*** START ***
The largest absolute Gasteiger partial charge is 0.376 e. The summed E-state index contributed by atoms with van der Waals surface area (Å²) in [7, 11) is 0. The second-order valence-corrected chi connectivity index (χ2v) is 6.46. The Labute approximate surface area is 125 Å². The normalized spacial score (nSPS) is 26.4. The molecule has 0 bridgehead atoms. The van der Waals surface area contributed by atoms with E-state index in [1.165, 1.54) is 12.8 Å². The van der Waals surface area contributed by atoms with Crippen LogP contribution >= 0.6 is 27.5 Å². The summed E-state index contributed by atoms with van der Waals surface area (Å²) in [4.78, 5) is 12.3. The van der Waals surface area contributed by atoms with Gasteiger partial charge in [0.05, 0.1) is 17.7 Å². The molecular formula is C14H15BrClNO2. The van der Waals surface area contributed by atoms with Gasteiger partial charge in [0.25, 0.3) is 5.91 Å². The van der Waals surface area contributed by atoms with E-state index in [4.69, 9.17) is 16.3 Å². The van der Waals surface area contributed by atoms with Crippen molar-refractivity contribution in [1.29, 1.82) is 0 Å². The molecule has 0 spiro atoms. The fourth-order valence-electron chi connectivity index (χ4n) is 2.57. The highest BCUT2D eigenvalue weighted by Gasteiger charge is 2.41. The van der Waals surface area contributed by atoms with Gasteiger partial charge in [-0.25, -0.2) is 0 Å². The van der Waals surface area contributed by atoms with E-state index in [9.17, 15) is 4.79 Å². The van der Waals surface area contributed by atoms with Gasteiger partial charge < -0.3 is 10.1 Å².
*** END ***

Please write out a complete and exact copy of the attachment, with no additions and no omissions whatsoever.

The largest absolute Gasteiger partial charge is 0.376 e. The summed E-state index contributed by atoms with van der Waals surface area (Å²) in [7, 11) is 0. The second-order valence-corrected chi connectivity index (χ2v) is 6.46. The Labute approximate surface area is 125 Å². The normalized spacial score (nSPS) is 26.4. The molecule has 0 bridgehead atoms. The van der Waals surface area contributed by atoms with E-state index in [1.165, 1.54) is 12.8 Å². The van der Waals surface area contributed by atoms with Crippen LogP contribution >= 0.6 is 27.5 Å². The summed E-state index contributed by atoms with van der Waals surface area (Å²) in [4.78, 5) is 12.3. The van der Waals surface area contributed by atoms with Gasteiger partial charge in [0.05, 0.1) is 17.7 Å². The molecular formula is C14H15BrClNO2. The van der Waals surface area contributed by atoms with Gasteiger partial charge in [0.25, 0.3) is 5.91 Å². The van der Waals surface area contributed by atoms with E-state index in [4.69, 9.17) is 16.3 Å². The van der Waals surface area contributed by atoms with Crippen molar-refractivity contribution in [1.29, 1.82) is 0 Å². The molecule has 0 spiro atoms. The fourth-order valence-electron chi connectivity index (χ4n) is 2.57. The highest BCUT2D eigenvalue weighted by Gasteiger charge is 2.41. The van der Waals surface area contributed by atoms with Gasteiger partial charge in [-0.25, -0.2) is 0 Å². The van der Waals surface area contributed by atoms with E-state index in [9.17, 15) is 4.79 Å². The van der Waals surface area contributed by atoms with Gasteiger partial charge < -0.3 is 10.1 Å².